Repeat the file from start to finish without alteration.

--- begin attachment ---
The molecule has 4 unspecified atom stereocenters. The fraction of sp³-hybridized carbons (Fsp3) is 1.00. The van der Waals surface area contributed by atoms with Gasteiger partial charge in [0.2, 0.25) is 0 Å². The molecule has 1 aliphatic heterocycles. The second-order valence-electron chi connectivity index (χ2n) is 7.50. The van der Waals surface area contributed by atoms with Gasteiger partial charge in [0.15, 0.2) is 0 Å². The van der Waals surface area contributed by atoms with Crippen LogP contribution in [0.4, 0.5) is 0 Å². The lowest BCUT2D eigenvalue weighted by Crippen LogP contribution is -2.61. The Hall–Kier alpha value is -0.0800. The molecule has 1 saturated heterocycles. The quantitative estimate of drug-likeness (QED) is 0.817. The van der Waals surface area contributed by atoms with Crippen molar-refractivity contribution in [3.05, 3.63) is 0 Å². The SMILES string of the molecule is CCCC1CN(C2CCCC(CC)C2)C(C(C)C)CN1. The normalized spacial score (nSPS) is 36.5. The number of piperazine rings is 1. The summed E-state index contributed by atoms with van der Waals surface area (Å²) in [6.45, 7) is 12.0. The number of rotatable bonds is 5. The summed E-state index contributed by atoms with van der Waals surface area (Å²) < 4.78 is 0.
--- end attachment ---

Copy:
The molecule has 4 unspecified atom stereocenters. The fraction of sp³-hybridized carbons (Fsp3) is 1.00. The van der Waals surface area contributed by atoms with Gasteiger partial charge in [0.2, 0.25) is 0 Å². The molecule has 1 aliphatic heterocycles. The second-order valence-electron chi connectivity index (χ2n) is 7.50. The van der Waals surface area contributed by atoms with Gasteiger partial charge in [0.15, 0.2) is 0 Å². The van der Waals surface area contributed by atoms with Crippen LogP contribution in [0.4, 0.5) is 0 Å². The lowest BCUT2D eigenvalue weighted by Crippen LogP contribution is -2.61. The Hall–Kier alpha value is -0.0800. The molecule has 1 saturated heterocycles. The quantitative estimate of drug-likeness (QED) is 0.817. The van der Waals surface area contributed by atoms with Crippen molar-refractivity contribution in [3.05, 3.63) is 0 Å². The SMILES string of the molecule is CCCC1CN(C2CCCC(CC)C2)C(C(C)C)CN1. The normalized spacial score (nSPS) is 36.5. The number of piperazine rings is 1. The summed E-state index contributed by atoms with van der Waals surface area (Å²) in [6.45, 7) is 12.0. The number of rotatable bonds is 5. The summed E-state index contributed by atoms with van der Waals surface area (Å²) < 4.78 is 0.